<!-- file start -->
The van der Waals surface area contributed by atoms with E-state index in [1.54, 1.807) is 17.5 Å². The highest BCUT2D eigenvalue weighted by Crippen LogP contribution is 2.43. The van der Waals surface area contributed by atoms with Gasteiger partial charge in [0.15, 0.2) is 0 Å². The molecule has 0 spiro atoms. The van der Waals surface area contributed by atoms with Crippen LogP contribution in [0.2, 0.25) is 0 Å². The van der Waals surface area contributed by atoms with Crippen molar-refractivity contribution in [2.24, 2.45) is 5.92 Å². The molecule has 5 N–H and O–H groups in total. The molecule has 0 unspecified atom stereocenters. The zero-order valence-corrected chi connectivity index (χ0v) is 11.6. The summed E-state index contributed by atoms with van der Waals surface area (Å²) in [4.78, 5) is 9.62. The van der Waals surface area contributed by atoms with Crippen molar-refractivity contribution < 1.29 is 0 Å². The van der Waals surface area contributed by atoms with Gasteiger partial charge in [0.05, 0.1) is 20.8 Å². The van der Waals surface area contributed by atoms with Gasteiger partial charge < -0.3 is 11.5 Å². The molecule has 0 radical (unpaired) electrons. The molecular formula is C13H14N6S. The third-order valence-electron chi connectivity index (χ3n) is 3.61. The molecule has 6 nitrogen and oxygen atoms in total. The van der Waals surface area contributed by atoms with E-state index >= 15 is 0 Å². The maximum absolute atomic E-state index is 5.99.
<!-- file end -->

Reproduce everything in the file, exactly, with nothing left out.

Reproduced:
The van der Waals surface area contributed by atoms with E-state index in [1.54, 1.807) is 17.5 Å². The highest BCUT2D eigenvalue weighted by Crippen LogP contribution is 2.43. The van der Waals surface area contributed by atoms with Gasteiger partial charge in [0.15, 0.2) is 0 Å². The molecule has 0 spiro atoms. The van der Waals surface area contributed by atoms with Crippen LogP contribution in [0.2, 0.25) is 0 Å². The van der Waals surface area contributed by atoms with Crippen molar-refractivity contribution in [2.24, 2.45) is 5.92 Å². The molecule has 5 N–H and O–H groups in total. The molecule has 0 unspecified atom stereocenters. The zero-order valence-corrected chi connectivity index (χ0v) is 11.6. The summed E-state index contributed by atoms with van der Waals surface area (Å²) in [4.78, 5) is 9.62. The van der Waals surface area contributed by atoms with Crippen molar-refractivity contribution < 1.29 is 0 Å². The van der Waals surface area contributed by atoms with Gasteiger partial charge in [0.05, 0.1) is 20.8 Å². The van der Waals surface area contributed by atoms with Gasteiger partial charge < -0.3 is 11.5 Å². The molecule has 0 radical (unpaired) electrons. The molecular formula is C13H14N6S. The third-order valence-electron chi connectivity index (χ3n) is 3.61. The molecule has 6 nitrogen and oxygen atoms in total. The van der Waals surface area contributed by atoms with E-state index >= 15 is 0 Å². The maximum absolute atomic E-state index is 5.99.